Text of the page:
As you may have notice, Earth is a pretty complex place. As we rush to reverse the effects of decades pumping carbon dioxide in to the atmosphere, it is possible that we might inadvertently do more harm than good. It isn’t as simple as less carbon = good, and people working to combat climate change would do well to remember that we still don’t fully understand the systems that govern our planet.
We’ve already seen that biofuels, once heralded as the solution to all energy problems, can actually lead to food shortages - we were so wrapped up in making the change, we didn’t consider the consequences.
Now, research published in the Environmental Science and Technology journal has shown that energy saving compact fluorescent light bulbs (CFLs) might not be such a bright idea. The UK government has pledged to irradicate traditional bulbs by 2011, but scientists at Yale University suggest this could be the wrong approach.
Are these energy saving bulbs really the answer?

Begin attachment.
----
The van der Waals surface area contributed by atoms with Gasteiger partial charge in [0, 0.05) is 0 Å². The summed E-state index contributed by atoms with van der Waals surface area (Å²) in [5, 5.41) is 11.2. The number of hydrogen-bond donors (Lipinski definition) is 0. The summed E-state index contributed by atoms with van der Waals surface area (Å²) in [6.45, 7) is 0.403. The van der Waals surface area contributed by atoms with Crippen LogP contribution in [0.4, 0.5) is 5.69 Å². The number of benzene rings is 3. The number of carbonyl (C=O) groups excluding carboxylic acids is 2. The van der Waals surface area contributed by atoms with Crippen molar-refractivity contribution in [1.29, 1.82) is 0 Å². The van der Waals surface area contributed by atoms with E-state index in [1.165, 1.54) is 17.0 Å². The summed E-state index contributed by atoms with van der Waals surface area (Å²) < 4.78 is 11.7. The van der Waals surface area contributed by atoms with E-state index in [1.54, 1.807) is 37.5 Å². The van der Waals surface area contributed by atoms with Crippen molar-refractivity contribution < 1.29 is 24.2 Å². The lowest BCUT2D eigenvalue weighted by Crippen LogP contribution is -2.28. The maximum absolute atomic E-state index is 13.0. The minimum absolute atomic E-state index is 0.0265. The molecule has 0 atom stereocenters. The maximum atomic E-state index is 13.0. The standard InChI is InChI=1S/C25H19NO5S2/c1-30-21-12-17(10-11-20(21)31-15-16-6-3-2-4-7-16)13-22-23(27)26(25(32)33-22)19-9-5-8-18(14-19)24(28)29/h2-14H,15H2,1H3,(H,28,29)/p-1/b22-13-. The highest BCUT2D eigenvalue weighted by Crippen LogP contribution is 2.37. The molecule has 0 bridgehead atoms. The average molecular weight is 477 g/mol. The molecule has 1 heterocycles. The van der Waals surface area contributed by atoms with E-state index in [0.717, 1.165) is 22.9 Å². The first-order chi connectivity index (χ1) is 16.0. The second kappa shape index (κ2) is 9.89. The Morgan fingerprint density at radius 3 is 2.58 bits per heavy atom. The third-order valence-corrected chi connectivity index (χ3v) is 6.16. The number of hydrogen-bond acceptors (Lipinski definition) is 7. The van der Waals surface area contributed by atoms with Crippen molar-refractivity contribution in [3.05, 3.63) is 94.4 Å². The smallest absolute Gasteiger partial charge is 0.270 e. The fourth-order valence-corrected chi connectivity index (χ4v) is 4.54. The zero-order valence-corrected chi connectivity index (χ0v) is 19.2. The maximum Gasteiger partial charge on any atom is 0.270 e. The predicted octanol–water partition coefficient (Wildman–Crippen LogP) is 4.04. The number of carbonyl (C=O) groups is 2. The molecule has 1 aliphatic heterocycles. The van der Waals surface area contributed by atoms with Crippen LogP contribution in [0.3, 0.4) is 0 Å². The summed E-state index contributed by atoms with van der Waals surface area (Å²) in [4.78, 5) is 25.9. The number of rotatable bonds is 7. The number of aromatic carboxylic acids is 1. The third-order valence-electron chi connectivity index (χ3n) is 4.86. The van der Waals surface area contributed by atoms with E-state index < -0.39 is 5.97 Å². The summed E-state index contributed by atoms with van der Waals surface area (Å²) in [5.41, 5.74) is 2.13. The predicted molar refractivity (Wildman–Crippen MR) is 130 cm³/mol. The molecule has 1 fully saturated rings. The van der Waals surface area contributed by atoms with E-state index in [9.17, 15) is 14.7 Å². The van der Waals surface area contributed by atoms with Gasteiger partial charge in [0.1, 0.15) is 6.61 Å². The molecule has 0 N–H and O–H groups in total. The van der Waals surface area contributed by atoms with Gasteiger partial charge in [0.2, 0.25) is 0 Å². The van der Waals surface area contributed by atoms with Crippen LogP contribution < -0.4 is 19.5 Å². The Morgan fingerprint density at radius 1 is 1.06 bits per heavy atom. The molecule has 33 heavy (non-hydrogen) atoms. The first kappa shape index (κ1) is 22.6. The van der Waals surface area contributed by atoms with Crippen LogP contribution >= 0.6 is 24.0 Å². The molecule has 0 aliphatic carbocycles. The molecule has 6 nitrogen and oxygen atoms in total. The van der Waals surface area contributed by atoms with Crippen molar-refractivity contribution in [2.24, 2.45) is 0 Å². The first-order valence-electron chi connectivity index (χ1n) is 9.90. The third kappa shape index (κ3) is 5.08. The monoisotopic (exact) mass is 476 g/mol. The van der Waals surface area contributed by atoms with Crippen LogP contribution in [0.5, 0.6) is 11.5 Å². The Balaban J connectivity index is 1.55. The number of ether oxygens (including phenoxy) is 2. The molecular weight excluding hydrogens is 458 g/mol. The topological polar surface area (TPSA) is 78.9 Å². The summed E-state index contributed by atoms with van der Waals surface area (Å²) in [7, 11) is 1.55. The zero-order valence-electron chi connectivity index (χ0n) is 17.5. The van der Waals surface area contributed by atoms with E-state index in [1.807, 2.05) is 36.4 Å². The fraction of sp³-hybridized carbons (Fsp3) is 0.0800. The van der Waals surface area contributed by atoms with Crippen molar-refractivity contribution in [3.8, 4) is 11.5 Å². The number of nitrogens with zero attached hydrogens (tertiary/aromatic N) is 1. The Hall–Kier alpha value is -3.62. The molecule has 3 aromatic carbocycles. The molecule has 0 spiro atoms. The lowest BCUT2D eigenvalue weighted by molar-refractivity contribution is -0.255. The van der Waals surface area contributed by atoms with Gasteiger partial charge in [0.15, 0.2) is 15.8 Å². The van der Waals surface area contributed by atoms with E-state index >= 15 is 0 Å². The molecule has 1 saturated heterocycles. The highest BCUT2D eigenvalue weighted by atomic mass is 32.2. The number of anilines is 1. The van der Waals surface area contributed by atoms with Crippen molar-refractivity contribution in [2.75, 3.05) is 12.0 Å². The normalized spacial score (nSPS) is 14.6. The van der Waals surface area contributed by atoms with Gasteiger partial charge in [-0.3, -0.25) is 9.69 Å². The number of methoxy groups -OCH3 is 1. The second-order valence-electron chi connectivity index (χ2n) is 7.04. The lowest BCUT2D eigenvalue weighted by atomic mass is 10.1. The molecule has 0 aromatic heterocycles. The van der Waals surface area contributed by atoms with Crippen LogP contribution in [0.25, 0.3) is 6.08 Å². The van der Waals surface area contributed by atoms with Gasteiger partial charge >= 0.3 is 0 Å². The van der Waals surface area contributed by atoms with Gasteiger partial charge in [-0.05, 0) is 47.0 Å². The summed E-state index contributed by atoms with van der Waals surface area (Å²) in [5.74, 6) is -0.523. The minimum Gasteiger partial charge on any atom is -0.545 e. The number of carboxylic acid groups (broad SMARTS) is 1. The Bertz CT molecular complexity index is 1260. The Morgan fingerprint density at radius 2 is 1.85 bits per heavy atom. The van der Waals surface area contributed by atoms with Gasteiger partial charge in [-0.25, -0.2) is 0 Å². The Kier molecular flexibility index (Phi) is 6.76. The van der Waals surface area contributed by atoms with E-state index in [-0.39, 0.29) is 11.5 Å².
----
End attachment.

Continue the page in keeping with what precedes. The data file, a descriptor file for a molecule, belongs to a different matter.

The problem is that the strangely-shaped bulbs contain small amounts of mercury - on average, 4 micrograms. Whilst mercury poisoning gave us the Mad Hatter, there is no risk to homeowners from the low levels in the bulbs. The problem occurs when the bulbs reach the end of their life and are thrown away, releasing the mercury into the atmosphere.
The research found that for places relying on coal power for electricity generation, the switch to energy savers can cut mercury emissions significantly. In the US, per capita annual emissions of mercury from coal power plants amount to 163mg, so using the new bulbs not only reduces the electricity used, but also the mercury emitted.
Paradoxically, countries that have already “gone green” could actually cause more damage by adopting CFLs. Cleaner-powered countries like Norway (who in 2004 generated 99% of their electricity using hydroelectric power) already have a low “mercury footprint”, and whilst CFLs would save energy, they would increase mercury usage significantly. “The places known for sustainability are the places that have the potential to do the most harm by bringing this technology in,” said Julie Zimmerman, an environmental engineer at Yale and a co-author of the study.
It just goes to show that there is not a “one size fits all” solution to the climate change problem. More studies like this one would help governments make decisions about the direction they should take with regards to energy, but most importantly governments must actually listen to what the scientists are telling them. Science is often counter-intuitive, and sweeping, unresearched changes could leave us worse off then when we started.